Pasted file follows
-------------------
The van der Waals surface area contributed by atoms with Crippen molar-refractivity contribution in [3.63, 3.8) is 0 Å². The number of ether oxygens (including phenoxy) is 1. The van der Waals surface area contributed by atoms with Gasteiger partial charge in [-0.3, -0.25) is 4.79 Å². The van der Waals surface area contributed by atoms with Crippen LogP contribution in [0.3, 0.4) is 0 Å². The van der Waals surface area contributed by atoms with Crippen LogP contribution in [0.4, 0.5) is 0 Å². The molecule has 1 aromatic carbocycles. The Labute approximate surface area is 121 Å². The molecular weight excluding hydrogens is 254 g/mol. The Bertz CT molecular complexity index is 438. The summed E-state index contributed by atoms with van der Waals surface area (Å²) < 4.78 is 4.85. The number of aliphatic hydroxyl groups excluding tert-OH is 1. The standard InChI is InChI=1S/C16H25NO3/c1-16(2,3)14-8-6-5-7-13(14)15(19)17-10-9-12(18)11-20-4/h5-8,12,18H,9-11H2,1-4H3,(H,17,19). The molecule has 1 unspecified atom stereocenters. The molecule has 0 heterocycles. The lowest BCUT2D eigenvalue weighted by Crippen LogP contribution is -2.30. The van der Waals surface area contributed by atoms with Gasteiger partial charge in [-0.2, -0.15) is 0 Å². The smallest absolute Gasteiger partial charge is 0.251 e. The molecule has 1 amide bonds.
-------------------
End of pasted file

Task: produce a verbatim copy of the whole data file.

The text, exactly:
The van der Waals surface area contributed by atoms with Crippen molar-refractivity contribution in [3.63, 3.8) is 0 Å². The number of ether oxygens (including phenoxy) is 1. The van der Waals surface area contributed by atoms with Gasteiger partial charge in [-0.3, -0.25) is 4.79 Å². The van der Waals surface area contributed by atoms with Crippen LogP contribution in [0.3, 0.4) is 0 Å². The van der Waals surface area contributed by atoms with Crippen LogP contribution in [0.4, 0.5) is 0 Å². The molecule has 1 aromatic carbocycles. The Labute approximate surface area is 121 Å². The molecular weight excluding hydrogens is 254 g/mol. The Bertz CT molecular complexity index is 438. The summed E-state index contributed by atoms with van der Waals surface area (Å²) < 4.78 is 4.85. The number of aliphatic hydroxyl groups excluding tert-OH is 1. The standard InChI is InChI=1S/C16H25NO3/c1-16(2,3)14-8-6-5-7-13(14)15(19)17-10-9-12(18)11-20-4/h5-8,12,18H,9-11H2,1-4H3,(H,17,19). The molecule has 1 unspecified atom stereocenters. The molecule has 0 heterocycles. The lowest BCUT2D eigenvalue weighted by Crippen LogP contribution is -2.30. The van der Waals surface area contributed by atoms with Gasteiger partial charge in [-0.2, -0.15) is 0 Å². The smallest absolute Gasteiger partial charge is 0.251 e. The molecule has 1 amide bonds.